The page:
Posted: Oct 04, 2021 9:42 pm
by psikeyhackr
First off let us assume a few facts. First, there were 450,000 cubic yards of concrete used in the construction of the towers. Second, there were 200,000 tons of steel used in the construction.
Each tower weighed in at 500,000 tons for a total weight of 1,000,000 tons. We know that there were 200,000 tons of steel, but how much does concrete weigh?

I did a google search asking that same question, answer: wet 3,900 lbs per cubic yard. Cured 3,500-3,700 lbs per cubic yard. So a little math 450,000*3,600=1,620,000,000lbs or 810,000 tons. A little more math 200,000(steel)+810,000(concrete)=1,010,000tons divided by 2 towers equals 505,000 tons. Pretty close huh?

It is safe to assume that all of the concrete was used in the construction of the towers.

Now, how much concrete was used on each floor? We know the dimension's of the building were 208'x208'. Since concrete is measured in cubic yards we need to convert this to yards. 208 divided by 3 equals 69.03 yards. Now how thick are the floors? I used an average 4 inches for the floor and to convert that to yards we divide 4 by 36 resulting in .111. Now to figure cubic yards 69*69*.111=528.471 cubic yards per floor. 110 floors per tower 220*528.471=116,263.620 cubic yards.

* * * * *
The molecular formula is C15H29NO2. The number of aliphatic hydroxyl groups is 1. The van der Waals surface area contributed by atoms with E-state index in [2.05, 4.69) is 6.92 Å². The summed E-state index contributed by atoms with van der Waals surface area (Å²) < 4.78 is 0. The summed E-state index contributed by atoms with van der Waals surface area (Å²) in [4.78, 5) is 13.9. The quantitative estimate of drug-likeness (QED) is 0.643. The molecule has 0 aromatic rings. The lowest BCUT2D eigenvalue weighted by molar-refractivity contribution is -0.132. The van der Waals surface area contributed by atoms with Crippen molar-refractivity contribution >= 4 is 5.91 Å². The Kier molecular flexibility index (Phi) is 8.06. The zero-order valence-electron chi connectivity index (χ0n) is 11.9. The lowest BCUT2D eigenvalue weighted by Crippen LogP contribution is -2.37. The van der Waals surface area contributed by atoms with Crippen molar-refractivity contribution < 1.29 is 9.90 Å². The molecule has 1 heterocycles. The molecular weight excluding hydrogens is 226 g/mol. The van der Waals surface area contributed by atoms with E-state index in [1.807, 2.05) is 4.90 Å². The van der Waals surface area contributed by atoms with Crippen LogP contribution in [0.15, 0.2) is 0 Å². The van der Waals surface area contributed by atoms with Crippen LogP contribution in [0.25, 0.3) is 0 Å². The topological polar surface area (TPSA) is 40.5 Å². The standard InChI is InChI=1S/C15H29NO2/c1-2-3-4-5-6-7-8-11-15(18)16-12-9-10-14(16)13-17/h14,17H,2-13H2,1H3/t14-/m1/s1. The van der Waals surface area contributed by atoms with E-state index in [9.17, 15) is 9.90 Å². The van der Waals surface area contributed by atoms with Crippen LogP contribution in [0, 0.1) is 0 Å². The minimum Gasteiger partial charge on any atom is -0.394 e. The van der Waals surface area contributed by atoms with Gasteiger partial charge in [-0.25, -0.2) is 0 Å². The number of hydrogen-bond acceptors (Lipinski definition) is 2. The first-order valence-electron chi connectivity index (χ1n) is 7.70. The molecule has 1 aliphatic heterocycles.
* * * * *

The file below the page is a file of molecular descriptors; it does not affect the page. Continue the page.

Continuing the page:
We are missing a whole lot of concrete. Where did it go? ... =125x71293

The Twin Towers were famous, iconic buildings. More than a million visitors viewed New York City from the observation deck every year. Brochures existed providing specifications on the towers for years before 9/11. So how do multiple sources provide a total for the concrete but the NIST can't do it.

More than 425,000 cubic yards of concrete were required to construct the World Trade Center, enough to pave a sidewalk from New York City to Washington, D.C.

At least seven foundries supplied more than 200,000 tons of structural steel for the construction of the World Trade Center— ... nd-figures ... unique.htm

You keep finding trivial data about the floors but don't find where the total for the concrete in the NIST report.

But you won't admit it ain't there.